1) Make the Crypt Map Less Linear – The actual crypts in Death Frost Doom are on a grid that shouts out “this is not the point of the adventure” – some looping sections, steps and oddly shaped rooms would help. This would also making mapping more interesting – and I think requiring the party to map would really help the end game rush as the adventurers attempt to find their way out. A map that provided a logical place to hold off the undead horde would be amusing as well, while it’s equally obvious that a party can’t hold off thousands of undead, some place with clear barricades and maybe a narrow causeway over a pit of even more undead would taunt players into trying and being forced to retreat.

2) Atmosphere in the Crypts - Some atmospheric notes in the crypts would be nice, they are very bare currently. Of course the size of them means that this might be best accomplished with randomized content - a table of things to find in individual crypts (a bone rattle, strange coins over the eyes of a corpse, a mummified pet) could help here as well. These sorts of tables are actually very useful, because while a decent GM can think up the interior of a crypt or other dungeon chamber pretty quickly in isolation, it’s much harder to think up the contents of numerous repeated similar spaces a way that makes them interesting.

3) Provide a Random Encounter Table – not monsters, but odd noises and atmospheric effects. This would both maintain the illusion the random encounters are possible and give the sense the tombs are still sort of ‘alive’.

4) Re-skin it All! – Perhaps a necessity for using Death Frost Doom for grognard OSR types. This adventure is easy to re-skin with all sorts of touches. Cultural glosses are the easiest. Viking style tombs shaped like dragon ships with knotwork and evil runes carved everywhere, Egypt flavored dusty tombs beneath a graveyard of burning sand, A Qin Dynasty terracotta army (with non-historical skeletons inside of course) and monumental bronzes in Zhang style, or a perhaps a Meso-American gloss. All would be easy enough to add, and suggest ways to conceal the fact that this is Death Frost Doom from a group that is in the know. As a general idea I think a re-skinning Death Frost Doom to fit one’s own game world is important as the events at the end of the adventure will be campaign changing. Death frost Doom’s best elements (the trapped doors and strange curses) can be slapped onto anything without losing any impact, so re-skinning makes a lot of sense.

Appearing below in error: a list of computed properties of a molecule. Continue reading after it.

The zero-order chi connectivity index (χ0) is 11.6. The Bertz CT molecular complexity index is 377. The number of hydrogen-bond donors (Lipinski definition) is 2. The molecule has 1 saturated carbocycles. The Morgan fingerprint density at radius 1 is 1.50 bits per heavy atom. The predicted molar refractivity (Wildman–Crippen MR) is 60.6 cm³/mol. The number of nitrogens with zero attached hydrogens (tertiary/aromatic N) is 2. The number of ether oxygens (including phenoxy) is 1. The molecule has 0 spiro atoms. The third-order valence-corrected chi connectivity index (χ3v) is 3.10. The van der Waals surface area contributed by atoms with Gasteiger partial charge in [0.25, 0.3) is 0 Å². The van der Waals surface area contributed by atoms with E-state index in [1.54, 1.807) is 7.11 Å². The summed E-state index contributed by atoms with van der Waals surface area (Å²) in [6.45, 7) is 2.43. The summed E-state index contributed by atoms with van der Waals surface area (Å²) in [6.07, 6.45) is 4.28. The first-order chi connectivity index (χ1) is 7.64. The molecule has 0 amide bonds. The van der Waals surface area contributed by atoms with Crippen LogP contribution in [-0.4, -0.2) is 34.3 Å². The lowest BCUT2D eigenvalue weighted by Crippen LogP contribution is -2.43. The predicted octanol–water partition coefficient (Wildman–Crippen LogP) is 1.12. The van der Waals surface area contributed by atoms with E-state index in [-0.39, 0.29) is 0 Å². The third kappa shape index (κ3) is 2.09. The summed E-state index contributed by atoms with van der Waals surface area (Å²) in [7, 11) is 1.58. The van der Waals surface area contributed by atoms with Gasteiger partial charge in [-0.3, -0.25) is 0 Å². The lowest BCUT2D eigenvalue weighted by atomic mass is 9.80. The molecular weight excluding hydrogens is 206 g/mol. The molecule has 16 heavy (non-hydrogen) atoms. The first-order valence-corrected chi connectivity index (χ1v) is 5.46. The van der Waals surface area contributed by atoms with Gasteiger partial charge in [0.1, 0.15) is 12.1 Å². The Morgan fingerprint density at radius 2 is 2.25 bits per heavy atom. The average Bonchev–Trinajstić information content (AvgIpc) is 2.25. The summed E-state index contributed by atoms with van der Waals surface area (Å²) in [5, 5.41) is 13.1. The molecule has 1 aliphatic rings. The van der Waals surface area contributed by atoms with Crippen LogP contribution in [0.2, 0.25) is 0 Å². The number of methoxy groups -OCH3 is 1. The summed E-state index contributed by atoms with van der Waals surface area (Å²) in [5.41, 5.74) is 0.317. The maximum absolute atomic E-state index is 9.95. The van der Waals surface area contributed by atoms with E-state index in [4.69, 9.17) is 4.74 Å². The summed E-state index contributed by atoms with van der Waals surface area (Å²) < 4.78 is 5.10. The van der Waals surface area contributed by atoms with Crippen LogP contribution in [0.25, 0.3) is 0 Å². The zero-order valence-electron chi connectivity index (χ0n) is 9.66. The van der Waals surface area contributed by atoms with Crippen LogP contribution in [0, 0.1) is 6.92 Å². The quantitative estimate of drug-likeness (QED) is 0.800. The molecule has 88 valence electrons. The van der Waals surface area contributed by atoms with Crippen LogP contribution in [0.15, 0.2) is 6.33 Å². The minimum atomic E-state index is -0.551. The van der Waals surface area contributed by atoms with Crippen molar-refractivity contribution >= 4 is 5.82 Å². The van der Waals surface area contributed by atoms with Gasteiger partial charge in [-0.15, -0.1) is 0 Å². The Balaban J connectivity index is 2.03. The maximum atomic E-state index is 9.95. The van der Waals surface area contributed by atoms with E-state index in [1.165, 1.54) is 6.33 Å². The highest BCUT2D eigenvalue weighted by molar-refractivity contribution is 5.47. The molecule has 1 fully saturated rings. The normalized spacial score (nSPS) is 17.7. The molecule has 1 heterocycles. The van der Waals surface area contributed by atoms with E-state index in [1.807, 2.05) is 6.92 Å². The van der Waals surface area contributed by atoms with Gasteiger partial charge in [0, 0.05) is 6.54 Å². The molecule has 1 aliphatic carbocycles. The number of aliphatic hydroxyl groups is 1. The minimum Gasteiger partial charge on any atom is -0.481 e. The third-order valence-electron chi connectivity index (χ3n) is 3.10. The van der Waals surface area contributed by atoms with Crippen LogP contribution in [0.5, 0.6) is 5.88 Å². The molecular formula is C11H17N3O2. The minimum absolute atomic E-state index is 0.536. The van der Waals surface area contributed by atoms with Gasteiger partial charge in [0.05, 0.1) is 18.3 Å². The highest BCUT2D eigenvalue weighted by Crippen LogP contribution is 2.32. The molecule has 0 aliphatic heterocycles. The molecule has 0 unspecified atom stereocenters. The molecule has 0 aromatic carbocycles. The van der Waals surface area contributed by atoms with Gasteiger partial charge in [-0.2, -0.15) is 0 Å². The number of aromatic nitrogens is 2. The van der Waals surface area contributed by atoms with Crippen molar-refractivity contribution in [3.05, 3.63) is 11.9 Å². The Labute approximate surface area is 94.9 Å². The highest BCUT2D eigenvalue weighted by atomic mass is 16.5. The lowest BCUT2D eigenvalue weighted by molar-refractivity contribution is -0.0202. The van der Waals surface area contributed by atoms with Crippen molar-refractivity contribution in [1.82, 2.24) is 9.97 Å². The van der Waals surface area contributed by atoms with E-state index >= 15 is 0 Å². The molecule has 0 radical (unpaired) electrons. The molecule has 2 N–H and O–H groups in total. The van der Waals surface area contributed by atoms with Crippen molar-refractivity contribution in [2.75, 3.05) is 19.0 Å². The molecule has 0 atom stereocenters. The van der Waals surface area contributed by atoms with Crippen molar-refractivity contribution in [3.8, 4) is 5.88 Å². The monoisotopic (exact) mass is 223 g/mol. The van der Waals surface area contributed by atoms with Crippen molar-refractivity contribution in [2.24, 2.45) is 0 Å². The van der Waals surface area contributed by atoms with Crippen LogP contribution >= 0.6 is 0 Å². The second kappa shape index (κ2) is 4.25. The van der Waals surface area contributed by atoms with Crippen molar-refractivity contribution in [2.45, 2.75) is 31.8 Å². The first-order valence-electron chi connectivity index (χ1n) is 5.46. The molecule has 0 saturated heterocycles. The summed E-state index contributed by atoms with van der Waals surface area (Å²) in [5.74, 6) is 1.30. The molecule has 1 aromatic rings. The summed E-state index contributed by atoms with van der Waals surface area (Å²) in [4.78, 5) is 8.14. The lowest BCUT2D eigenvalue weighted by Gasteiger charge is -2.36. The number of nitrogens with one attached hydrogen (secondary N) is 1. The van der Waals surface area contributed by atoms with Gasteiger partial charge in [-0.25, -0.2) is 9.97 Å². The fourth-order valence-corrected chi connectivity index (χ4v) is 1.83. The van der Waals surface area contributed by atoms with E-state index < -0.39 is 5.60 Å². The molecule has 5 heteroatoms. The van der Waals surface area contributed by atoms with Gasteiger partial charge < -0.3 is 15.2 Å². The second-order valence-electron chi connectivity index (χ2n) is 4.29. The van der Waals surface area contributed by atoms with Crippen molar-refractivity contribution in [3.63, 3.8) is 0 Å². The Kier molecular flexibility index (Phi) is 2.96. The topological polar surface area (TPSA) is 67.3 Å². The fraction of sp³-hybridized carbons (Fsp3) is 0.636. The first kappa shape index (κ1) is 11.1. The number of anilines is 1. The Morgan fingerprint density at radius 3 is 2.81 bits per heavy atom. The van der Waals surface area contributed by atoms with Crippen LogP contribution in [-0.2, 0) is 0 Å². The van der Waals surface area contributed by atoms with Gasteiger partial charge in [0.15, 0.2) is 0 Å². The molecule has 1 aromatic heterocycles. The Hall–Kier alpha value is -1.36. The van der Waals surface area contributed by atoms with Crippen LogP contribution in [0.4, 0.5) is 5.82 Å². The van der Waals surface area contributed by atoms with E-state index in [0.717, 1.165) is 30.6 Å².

5) Make the Undead more Interesting – When the party flees from the crypts and across the graveyard pursued by scrambling hordes of undead, it seems worthwhile to add a variety of strange dead to encounter. Yes there are child corpses and ghouls, but there isn’t much more here. It’s just boring “ewww a dead guy” – which in D&D is a monster that does not actually inspire fear or revulsion. A table of abominations (chanting lines of undead pilgrims stitched together like centipedes, ghost hounds, corpses with grafted on stone, animal or metal parts, spectral presences, scuttling skeletal hands etc, etc.) would be nice to help run the escape. I think one could even put Death Frost Doom into a modern game – I’d love to see a Boothill campaign change from cowboys and robbers to “Oh damn! Zombie army from the evil Pueblo!”

6) Change the “cult cabin” – There is much discussion within the module about an entire ancient evil nation, yet the cabin above ground is straight out of evil dead. This is a lovely homage to those haunted cabin movies, but really it doesn’t gel with the underground shrine so well - unless one were to re-skin the whole shrine as some kind of hillbilly nightmare of crude mineshaft style construction and sacrificial victims in flour sack body bags. A cabin would be fine, but it’s accoutrements (while excellent) don’t really feel connected to the tombs below. It might be something as simple as making the cabin a new addition with some ancient stonework as it’s basis to give the idea that the evil but inconsequential cult that was run out by villagers a generation ago was connected to some kind of ancient evil. Anyway this connection would work better if it was more concrete as otherwise the descent into the tombs is a jarring switch.